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Guide to Sepik River Carvings

Art-Pacific (Carolyn Leigh - Ron Perry): Guide to artifacts

Guide to Sepik River Carvings

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The people in the villages along the Sepik River and its tributaries are the most active carvers in New Guinea. Each village has its distinctive styles.

[Fine detail being added in white paint to a large, detailed carving of men and crocodiles, 1994: 19k]

Figure 1: Soc painting Tambanum clan designs, Angoram Service Camp.

Middle Sepik River villages (map below):

Above Pagwi on the Upper Sepik and its tributaries:

Below Angoram on the Lower Sepik and along the coast:

[Middle Sepik River, ESP, PNG: 9k]

The true Middle Sepik starts just above Pagwi and continues down to the Sepik's junction with the Yuat River. Not shown are three main roads that come out from Wewak on the coast to the north side of the river. The upper road goes to Pagwi, a middle road to Timbunke and the lower road to Angoram.

The Sepik itself is a work-in-progress. Over 700 miles (1,100 km.) long, it is one of the world's great, meandering rivers like the Amazon or the Congo, similar in its floods to the Nile or the Mississippi before they were channeled and dammed. During the wet season, the shallow Chambri Lakes and the whole floodplain of the Sepik-Ramu basin fill up with hundreds of square miles of water. In the dry season, the smaller rivers and the lake shrink into narrow, shallow channels called barets. Numerous bits of cut-off river meanders form ox-bow lakes called raunwaras.

As the Sepik changes course, whole villages may move or groups split off to form new camps. (Also note that the spelling of place names is not totally standardized.) The major language group on the Middle Sepik is Iatmul, part of the Ndu language family. Each village is an independent unit, although there are clan and trading links between villages. Research sponsored by the PNG National Museum shows that the development of the freshwater Sepik River, the Ramu River and their tributaries is relatively recent. In the Pleistocene, the Sepik-Ramu floodplain was a large, salt-water inland sea. In the dry season, old coral reefs are sometimes exposed along the river bank at Angoram.

The staple food is saksak, flour made from the pith of the sago palm (Metroxylum rumphii). Although the flour is primarily starch, it provides a reliable source of food which does not have to be cultivated. Large quantities can be gathered, processed and stored in a relatively short period of time. The diet is normally supplemented by fish, some wild game and temporary gardens during the dry season.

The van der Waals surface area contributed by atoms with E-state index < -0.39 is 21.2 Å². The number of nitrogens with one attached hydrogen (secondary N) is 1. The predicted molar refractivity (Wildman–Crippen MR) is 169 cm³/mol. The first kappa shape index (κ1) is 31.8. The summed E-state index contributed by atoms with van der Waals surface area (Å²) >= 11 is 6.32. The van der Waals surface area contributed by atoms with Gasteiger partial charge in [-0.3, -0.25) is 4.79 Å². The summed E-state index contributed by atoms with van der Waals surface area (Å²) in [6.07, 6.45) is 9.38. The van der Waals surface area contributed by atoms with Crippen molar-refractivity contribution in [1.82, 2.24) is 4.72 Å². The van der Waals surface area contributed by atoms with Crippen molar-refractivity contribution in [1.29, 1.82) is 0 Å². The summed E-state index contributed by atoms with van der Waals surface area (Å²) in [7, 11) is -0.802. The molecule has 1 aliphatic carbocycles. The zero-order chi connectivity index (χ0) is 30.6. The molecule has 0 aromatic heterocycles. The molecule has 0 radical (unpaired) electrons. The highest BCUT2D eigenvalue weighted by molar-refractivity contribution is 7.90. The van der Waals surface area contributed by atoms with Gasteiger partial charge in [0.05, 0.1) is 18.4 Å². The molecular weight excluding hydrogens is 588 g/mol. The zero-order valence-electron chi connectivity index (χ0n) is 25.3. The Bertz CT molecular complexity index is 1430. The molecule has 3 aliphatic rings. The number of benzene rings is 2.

This relative stability provides the time to create complex ceremonies and the art that accompanies them. Nothing lasts long in the tropics with the humidity, floods, fire and termites. Perhaps that is one reason why Sepik carvers are so prolific. Their raw materials may be mostly limited to wood, clay, feathers and shell, but their inventiveness is not.

Sepiks are a tough, practical people who survive in a difficult environment and who create world-class art. It's become common to refer to much of contemporary Sepik art as tourist art. However, Sepiks are heirs to a great tradition which is going strong, changing and evolving to meet new needs while sustaining old roots. If a mask brings luck in hunting or if it brings cash to buy the luxury of tinned fish, the net result is still food in the household. Artifacts are also one of the few sources of cash income for things like school fees.

The best carvers are serious about their work. Once in the Christian Bookstore in Wewak, I watched Soc search for an hour through dozens of school-grade watercolor brushes looking for a decent one. If you ask a carver about a piece, it always comes from a traditional base, even if changes have been made in the form. Carvings are made for ceremony; carvings are made for sale; some carvings are used and then sold when replacements are made; carvings are made to strengthen and beautify everyday items; they are part of human life on the Sepik.

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Browse OCEANIC ART:

Melanesian art TOC | Map of art areas of Melanesia
Papua New Guinea: Highlands: body art - Bundi tapa - jewelry/dancers | Karawari and Blackwater Rivers: masks - carvings - map | Massim: artifacts- Trobriand Kula - map | Kula canoe | New Britain: Baining - Sulka - Tolai dukduk | New Ireland: Malagan | Ramu River: masks - carvings - map | Sepik River: masks - carvings - villages - map | Papuan Gulf: masks - carvings - map - Gogodala - Kukukuku
other areas: Asmat | Solomon Islands: crafts - jewelry - map
art and craft:
barkcloth (tapa) | body art | cane and fiber figures | canoes and prows | jewelry/dancers | masks - Middle Sepik | phallocrypts | pottery - Chambri | shields | story boards | suspension hooks | weapons | yam masks - fiber | yam masks - wood

INDONESIAN ART:
Indonesian art TOC | Dyak baby carriers and masks | furniture | Java folk art | Lombok baskets | Lombok lontar boxes | masks from Bali and Java | puppets

CHINA - BAI TEXTILES:
China-Bai textiles TOC | baby carriers | baby hats | woodblock prints


Collecting New Guinea art in the field since 1964.

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Artifacts on this site are collected in the field by my husband, Ron Perry. I take the photographs, do the html, text and maps. More background in Who We Are. Art-Pacific has been on the WWW since 1996. We hope you enjoy our New Guinea tribal art and Indonesian folk art as much as we do. Carolyn Leigh, P.O. Box 85284, Tucson, AZ 85754-5284 USA, Art-Pacific at http://www.art-pacific.com/